NYC: Anti-poverty group flunks lawmakers for blocking Harlem charter school

The head of New York City’s oldest children’s anti-poverty group accused state lawmakers of hurting poor Harlem kids by blocking the opening of a new charter school in the neighborhood — calling their inaction “criminal.”

Founded in 1812, the Harlem-based Mission Society received preliminary state approval to open a charter school in its headquarters at Malcolm X. Blvd. and 142nd Street — the original site of the prohibition-era Cotton Club.

But the planned Minisink charter school can’t open because New York has hit the cap to open more charter schools, and lawmakers rejected pleas to allow an expansion as part of the recently passed state budget.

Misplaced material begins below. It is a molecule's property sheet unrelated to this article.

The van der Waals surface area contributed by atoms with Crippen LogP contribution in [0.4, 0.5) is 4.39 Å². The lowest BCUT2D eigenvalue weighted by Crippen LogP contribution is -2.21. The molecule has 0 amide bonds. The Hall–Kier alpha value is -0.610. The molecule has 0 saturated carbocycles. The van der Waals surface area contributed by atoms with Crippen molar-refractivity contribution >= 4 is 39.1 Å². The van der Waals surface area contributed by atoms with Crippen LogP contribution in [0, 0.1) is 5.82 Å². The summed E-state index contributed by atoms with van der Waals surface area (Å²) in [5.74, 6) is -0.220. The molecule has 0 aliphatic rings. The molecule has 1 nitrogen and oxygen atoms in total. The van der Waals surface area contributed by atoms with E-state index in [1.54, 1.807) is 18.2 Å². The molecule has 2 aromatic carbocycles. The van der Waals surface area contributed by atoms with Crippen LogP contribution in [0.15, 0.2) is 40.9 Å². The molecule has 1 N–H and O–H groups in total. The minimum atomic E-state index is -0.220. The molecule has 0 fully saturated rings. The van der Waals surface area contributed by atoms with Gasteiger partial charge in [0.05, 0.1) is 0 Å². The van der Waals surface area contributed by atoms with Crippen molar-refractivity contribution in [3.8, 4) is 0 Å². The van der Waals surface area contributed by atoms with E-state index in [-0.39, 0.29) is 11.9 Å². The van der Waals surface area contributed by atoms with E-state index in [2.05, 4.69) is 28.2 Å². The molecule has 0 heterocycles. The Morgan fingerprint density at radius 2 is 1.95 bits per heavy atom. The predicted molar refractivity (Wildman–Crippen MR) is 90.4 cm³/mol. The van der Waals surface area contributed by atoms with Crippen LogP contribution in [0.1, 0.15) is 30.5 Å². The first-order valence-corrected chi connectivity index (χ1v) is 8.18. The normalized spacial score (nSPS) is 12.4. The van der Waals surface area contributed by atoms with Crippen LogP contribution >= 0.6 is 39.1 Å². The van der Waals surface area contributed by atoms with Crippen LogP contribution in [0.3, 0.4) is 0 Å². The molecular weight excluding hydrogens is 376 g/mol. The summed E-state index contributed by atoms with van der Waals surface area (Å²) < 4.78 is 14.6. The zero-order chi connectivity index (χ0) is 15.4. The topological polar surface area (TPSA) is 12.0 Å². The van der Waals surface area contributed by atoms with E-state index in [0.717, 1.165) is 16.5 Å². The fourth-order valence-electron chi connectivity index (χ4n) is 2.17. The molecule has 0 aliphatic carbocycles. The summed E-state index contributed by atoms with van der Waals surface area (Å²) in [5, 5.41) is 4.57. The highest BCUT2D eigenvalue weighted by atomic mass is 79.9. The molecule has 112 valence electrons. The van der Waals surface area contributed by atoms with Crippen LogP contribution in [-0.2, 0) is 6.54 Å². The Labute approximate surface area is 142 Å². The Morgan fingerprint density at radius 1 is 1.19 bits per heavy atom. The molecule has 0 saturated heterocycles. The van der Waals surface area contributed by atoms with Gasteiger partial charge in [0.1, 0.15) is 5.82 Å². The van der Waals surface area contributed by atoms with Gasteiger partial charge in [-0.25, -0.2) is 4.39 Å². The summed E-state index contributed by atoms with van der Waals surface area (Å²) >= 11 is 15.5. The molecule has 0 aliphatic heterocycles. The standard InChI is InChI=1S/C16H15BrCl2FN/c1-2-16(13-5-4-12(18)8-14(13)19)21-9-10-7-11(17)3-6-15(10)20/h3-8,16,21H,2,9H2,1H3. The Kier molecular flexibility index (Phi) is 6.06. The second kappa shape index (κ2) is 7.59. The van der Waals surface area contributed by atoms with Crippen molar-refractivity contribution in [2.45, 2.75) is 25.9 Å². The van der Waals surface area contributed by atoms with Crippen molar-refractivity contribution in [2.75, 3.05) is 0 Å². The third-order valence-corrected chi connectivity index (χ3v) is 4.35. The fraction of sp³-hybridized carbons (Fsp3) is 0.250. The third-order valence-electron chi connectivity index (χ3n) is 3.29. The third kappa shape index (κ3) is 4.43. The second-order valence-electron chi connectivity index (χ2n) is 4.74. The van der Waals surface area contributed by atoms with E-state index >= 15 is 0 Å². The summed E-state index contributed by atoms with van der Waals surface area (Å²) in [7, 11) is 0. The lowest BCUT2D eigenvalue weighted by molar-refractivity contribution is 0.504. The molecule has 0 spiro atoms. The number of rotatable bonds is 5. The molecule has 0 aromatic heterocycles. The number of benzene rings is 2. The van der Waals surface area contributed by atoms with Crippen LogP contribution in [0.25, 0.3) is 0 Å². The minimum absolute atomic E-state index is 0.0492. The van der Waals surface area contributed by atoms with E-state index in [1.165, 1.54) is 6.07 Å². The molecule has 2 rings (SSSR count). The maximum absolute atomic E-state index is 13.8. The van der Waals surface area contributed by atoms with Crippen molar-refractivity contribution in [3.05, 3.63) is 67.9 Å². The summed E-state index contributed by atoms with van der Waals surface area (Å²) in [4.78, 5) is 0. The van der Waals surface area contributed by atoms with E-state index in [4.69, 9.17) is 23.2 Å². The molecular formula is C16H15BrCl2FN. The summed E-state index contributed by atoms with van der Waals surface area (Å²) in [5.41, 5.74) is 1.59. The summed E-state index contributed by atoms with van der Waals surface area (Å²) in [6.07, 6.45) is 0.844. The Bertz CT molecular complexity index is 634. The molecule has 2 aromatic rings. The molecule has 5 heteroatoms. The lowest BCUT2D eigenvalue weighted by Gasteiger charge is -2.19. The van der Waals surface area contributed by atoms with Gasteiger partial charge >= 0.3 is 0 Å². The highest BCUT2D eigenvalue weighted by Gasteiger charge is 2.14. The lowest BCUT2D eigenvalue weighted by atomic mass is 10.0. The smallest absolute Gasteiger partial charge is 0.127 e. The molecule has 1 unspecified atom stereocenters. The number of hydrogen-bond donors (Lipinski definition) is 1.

“It’s a crying shame that we couldn’t get anywhere in Albany to authorize more charter schools. We don’t have a slot. We ran up against the cap,” said Mission Society CEO Elsie McCabe-Thompson.


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